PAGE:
Although gender pay gap reporting has been mandatory since 2017, collecting data that shows the pay disparity between ethnicities is not. But that may change now that the Confederation of British Industry (CBI) has made its thoughts on the known issue. The CBI has joined the TUC and the EHRC in urging for data collection around the ethnicity pay gap to become mandatory.
In a letter addressed to the Cabinet Office minister Michael Gove, all three groups agreed that making the reporting mandatory would highlight ongoing pay inequality and prompt employers to change the lack of ethnic minority representation throughout their organisations. The letter asked that “the government make it mandatory for employers to report on their ethnicity pay gaps, building on the successful framework already in place for gender.” It also stated that “Reporting, done well, can provide a real foundation to better understand and address the factors contributing to pay disparities.”
Like Barclays, NatWest, and Lloyds, many businesses have already begun voluntarily reporting their ethnicity pay gaps. The TUC, however, believes that making reporting mandatory is “an obvious first step in helping to improve transparency” and fostering change across the labour market.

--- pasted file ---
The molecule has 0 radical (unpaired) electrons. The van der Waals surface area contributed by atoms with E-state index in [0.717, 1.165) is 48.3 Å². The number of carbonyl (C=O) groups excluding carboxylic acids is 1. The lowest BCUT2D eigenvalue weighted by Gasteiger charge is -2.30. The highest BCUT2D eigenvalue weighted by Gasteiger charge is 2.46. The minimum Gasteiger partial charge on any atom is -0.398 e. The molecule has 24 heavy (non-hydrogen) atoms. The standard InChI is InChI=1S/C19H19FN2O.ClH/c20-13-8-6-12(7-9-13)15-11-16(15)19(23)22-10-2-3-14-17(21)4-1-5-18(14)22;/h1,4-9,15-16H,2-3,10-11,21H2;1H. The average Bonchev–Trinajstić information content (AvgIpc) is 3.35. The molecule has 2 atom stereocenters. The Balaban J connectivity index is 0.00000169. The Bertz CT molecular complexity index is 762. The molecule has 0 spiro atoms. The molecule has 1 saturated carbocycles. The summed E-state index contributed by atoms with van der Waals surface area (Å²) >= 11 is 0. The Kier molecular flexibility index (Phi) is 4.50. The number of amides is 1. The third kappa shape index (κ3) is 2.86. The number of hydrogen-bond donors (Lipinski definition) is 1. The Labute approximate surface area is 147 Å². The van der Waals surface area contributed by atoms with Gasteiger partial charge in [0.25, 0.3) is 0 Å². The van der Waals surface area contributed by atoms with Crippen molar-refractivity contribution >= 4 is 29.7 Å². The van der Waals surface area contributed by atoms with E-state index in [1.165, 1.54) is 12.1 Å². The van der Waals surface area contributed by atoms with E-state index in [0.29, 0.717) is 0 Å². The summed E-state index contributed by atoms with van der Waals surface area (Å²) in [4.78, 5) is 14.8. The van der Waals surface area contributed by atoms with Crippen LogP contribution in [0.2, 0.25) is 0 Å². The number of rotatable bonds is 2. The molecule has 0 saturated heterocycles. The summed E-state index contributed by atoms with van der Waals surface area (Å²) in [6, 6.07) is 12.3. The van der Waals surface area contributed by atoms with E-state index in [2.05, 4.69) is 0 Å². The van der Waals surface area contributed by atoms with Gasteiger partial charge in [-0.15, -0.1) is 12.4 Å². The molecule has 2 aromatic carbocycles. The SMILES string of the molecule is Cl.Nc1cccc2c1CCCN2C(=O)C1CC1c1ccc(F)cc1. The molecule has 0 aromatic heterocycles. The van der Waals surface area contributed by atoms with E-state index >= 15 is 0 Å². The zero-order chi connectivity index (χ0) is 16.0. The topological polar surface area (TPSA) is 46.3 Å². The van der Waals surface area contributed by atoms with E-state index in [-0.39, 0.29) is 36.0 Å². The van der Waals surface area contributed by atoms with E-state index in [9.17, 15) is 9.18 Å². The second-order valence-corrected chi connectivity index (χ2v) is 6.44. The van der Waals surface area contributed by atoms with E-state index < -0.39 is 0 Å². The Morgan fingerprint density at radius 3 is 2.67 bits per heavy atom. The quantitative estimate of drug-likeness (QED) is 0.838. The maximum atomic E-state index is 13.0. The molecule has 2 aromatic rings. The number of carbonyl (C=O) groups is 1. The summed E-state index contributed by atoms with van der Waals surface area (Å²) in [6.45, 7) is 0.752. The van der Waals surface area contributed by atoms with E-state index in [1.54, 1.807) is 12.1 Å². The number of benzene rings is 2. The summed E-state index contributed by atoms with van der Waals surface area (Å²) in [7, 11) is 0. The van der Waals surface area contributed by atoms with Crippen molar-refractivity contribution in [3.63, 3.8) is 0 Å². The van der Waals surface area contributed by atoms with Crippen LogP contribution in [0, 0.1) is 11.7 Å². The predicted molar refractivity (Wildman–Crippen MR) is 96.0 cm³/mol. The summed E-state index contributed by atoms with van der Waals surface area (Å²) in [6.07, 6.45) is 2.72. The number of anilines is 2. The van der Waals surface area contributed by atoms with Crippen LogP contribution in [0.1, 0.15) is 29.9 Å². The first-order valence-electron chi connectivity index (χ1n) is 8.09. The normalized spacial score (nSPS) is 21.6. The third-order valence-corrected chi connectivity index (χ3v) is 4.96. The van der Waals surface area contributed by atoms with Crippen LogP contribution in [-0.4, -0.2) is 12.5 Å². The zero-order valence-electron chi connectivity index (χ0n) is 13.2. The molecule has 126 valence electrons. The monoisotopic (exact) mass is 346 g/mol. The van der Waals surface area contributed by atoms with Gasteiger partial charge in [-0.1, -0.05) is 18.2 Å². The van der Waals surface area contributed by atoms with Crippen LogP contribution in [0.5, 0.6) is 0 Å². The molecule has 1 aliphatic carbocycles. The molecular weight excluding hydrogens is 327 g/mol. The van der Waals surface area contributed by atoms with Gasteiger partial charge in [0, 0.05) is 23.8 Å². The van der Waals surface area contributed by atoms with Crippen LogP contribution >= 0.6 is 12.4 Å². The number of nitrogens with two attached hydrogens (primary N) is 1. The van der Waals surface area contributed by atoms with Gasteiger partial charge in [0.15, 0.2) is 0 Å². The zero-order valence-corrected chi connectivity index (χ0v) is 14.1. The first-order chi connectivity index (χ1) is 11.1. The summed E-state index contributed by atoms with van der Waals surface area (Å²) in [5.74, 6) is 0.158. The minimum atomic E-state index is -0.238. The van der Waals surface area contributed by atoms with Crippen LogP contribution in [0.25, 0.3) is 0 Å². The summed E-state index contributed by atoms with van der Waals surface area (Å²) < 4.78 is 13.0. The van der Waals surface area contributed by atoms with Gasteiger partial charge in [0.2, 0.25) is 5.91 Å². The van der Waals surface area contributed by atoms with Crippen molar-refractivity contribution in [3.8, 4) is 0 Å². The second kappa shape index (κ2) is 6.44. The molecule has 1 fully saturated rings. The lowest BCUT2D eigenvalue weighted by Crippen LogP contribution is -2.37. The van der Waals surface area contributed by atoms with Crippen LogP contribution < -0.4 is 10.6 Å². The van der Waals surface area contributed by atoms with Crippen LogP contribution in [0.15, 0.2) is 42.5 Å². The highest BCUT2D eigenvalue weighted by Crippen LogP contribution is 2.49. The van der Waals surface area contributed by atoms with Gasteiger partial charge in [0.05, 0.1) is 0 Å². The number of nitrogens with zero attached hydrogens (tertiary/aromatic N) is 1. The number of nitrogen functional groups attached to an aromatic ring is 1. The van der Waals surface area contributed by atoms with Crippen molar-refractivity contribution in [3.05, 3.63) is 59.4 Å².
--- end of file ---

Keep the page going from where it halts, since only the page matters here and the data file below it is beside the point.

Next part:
The CBI’s chief UK policy director, Matthew Fell, said: “As more companies publish pay gap data alongside clear action plans to tackle disparities, momentum can turn into lasting change.” When businesses better understand the ethnic pay gap, they will hopefully take meaningful steps towards change. Companies will begin to improve how they attract, hire and promote ethnically diverse employees, as well as create inclusive environments where all individuals can progress.
“Everyone deserves the chance to thrive at work and to have a decent, secure job they can build a life on,” TUC general secretary Frances O’Grady said. “But the sad reality is that even today, race still plays a significant role in determining people’s pay and career progression. This problem isn’t going to magic itself away. Without robust and urgent action, many workers will continue to be held back.”
In response to the letter, a spokesperson said: “The Commission on Race and Ethnic Disparities published its independent report earlier this year, which included recommendations on ethnicity pay gap reporting. We are considering the commission’s findings on this matter alongside feedback to our consultation on this issue and other work and will respond to the commission’s report in due course.”